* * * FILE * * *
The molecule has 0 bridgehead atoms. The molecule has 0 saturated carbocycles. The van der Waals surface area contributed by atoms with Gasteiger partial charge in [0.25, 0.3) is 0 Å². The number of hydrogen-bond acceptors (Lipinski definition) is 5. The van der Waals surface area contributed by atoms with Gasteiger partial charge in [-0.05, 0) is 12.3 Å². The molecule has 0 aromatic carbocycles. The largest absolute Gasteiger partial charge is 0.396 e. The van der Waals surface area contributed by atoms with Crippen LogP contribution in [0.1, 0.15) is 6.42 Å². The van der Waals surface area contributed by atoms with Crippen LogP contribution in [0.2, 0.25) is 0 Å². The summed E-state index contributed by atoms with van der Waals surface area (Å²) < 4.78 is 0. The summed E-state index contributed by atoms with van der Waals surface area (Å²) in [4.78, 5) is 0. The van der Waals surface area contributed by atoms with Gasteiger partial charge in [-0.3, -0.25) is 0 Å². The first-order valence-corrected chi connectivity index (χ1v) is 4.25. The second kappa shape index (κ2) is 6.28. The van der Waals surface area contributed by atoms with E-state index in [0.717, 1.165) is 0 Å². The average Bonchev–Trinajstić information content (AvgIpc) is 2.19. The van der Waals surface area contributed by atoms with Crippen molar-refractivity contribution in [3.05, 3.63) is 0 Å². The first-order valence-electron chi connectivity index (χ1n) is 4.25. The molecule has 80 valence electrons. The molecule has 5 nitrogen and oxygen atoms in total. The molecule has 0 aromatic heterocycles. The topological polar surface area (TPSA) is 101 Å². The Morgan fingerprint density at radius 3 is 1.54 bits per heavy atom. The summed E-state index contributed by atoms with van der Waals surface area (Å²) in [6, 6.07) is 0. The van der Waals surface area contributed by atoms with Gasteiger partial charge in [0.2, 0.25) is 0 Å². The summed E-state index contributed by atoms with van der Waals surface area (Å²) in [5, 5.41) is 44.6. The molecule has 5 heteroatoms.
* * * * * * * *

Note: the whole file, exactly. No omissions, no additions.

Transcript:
The molecule has 0 bridgehead atoms. The molecule has 0 saturated carbocycles. The van der Waals surface area contributed by atoms with Gasteiger partial charge in [0.25, 0.3) is 0 Å². The number of hydrogen-bond acceptors (Lipinski definition) is 5. The van der Waals surface area contributed by atoms with Gasteiger partial charge in [-0.05, 0) is 12.3 Å². The molecule has 0 aromatic carbocycles. The largest absolute Gasteiger partial charge is 0.396 e. The van der Waals surface area contributed by atoms with Crippen LogP contribution in [0.1, 0.15) is 6.42 Å². The van der Waals surface area contributed by atoms with Crippen LogP contribution in [0.2, 0.25) is 0 Å². The summed E-state index contributed by atoms with van der Waals surface area (Å²) < 4.78 is 0. The summed E-state index contributed by atoms with van der Waals surface area (Å²) in [4.78, 5) is 0. The van der Waals surface area contributed by atoms with Gasteiger partial charge in [-0.3, -0.25) is 0 Å². The first-order valence-corrected chi connectivity index (χ1v) is 4.25. The second kappa shape index (κ2) is 6.28. The van der Waals surface area contributed by atoms with E-state index in [0.717, 1.165) is 0 Å². The average Bonchev–Trinajstić information content (AvgIpc) is 2.19. The van der Waals surface area contributed by atoms with Crippen molar-refractivity contribution in [3.05, 3.63) is 0 Å². The first-order valence-electron chi connectivity index (χ1n) is 4.25. The molecule has 80 valence electrons. The molecule has 5 nitrogen and oxygen atoms in total. The molecule has 0 aromatic heterocycles. The topological polar surface area (TPSA) is 101 Å². The Morgan fingerprint density at radius 3 is 1.54 bits per heavy atom. The summed E-state index contributed by atoms with van der Waals surface area (Å²) in [6, 6.07) is 0. The van der Waals surface area contributed by atoms with Gasteiger partial charge in [0.2, 0.25) is 0 Å². The summed E-state index contributed by atoms with van der Waals surface area (Å²) in [5, 5.41) is 44.6. The molecule has 5 heteroatoms.